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Obesity and Weight Loss from Thighs

Obesity and Weight Loss from Mid-Thighs

In older obese women, mid-thigh fat deposits are associated with risk factors for cardiovascular disease (CVD), type 2 diabetes and lipid disorders.

A study published in The American Journal of Clinical Nutrition, demonstrated that a regime of low-intensity walking combined with weight loss could specifically reduce mid thigh fat while improving glucose metabolism as well as lipid metabolic risk factors for CVD.

Women with the most mid-thigh fat at baseline lost the most fat and gained the most muscle in this region and realized the greatest improvements in glucose metabolism.

The 24 subjects were all overweight non-smokers averaging 58 years old, were not receiving hormone replacement therapy, and had no overt evidence of any disease. During the 6 month weight loss intervention, the women attended weekly classes led by a registered dietitian who provided them with instruction in the principles of a fat reducing diet conforming to American Heart Association guidelines. Additionally they were encouraged to perform low-intensity walking 3 days per week, with one of the weekly walking sessions performed on a treadmill at an exercise facility associated with the research site.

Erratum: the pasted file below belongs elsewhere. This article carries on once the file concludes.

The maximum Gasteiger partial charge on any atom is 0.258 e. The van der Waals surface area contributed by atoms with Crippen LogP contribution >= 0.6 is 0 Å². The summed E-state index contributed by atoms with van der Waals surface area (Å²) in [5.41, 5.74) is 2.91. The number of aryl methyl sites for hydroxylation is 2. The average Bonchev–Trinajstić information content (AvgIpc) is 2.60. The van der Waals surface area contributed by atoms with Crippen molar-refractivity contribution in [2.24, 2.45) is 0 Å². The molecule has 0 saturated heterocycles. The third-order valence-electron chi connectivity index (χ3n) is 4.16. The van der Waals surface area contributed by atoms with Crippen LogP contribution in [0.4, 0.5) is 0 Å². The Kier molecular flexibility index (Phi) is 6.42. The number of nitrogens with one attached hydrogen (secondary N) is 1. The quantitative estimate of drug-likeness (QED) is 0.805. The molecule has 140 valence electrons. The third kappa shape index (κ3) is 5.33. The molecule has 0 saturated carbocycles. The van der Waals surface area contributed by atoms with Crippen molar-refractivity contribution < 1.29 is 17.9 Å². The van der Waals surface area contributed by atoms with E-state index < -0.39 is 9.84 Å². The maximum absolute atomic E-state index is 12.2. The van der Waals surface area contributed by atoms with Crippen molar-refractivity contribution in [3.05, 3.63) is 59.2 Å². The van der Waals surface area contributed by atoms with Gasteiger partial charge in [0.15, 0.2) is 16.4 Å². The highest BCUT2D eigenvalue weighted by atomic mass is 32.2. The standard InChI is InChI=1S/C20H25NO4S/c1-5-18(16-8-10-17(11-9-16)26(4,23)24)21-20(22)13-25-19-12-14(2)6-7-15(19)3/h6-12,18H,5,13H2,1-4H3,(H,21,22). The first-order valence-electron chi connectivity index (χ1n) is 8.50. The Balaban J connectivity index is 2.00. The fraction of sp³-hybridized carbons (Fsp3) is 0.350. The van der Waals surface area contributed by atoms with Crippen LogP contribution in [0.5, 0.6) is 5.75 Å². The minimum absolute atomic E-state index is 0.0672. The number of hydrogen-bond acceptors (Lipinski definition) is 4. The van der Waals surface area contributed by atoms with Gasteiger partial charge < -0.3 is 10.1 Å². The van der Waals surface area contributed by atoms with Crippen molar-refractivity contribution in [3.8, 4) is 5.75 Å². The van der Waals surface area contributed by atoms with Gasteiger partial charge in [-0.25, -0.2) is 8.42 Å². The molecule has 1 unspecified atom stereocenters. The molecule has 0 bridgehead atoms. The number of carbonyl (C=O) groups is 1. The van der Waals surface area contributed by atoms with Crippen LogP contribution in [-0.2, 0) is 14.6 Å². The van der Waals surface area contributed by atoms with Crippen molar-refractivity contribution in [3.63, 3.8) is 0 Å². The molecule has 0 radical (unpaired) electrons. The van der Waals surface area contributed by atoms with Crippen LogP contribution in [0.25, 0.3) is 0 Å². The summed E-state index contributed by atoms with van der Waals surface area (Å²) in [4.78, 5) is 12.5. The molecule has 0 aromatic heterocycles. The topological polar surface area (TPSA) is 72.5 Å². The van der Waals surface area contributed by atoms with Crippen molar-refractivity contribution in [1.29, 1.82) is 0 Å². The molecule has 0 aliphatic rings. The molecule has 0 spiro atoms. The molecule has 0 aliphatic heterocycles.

At the conclusion of treatment, the women’s body weight and body mass index had decreased by an average of 8%; waist and hip circumferences had decreased by 4%; and the walking intervention produced an overall 8% increase in aerobic capacity. There was a significant 4% decrease in the circumference of the midthigh which, when assessed using a CT scan, showed a 16% decrease in fat and a 7% increase in muscle.

The combination of moderate weight loss and increased physical fitness in the mid-thigh area was associated with an array of extended health benefits for the women in this study.

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Weight Loss Advice

No matter how much excess weight or fat you have, if you want to lose weight permanently, your diet program should be directed toward a slow, steady weight loss. According to official government dietary guidelines, unless your doctor feels your particular health condition would benefit from more rapid weight loss, you should expect to lose no more than 2 pounds of fat a week, although initial loss (mainly water) may be greater. Losing more weight is no guarantee that weight loss is likely to be permanent.

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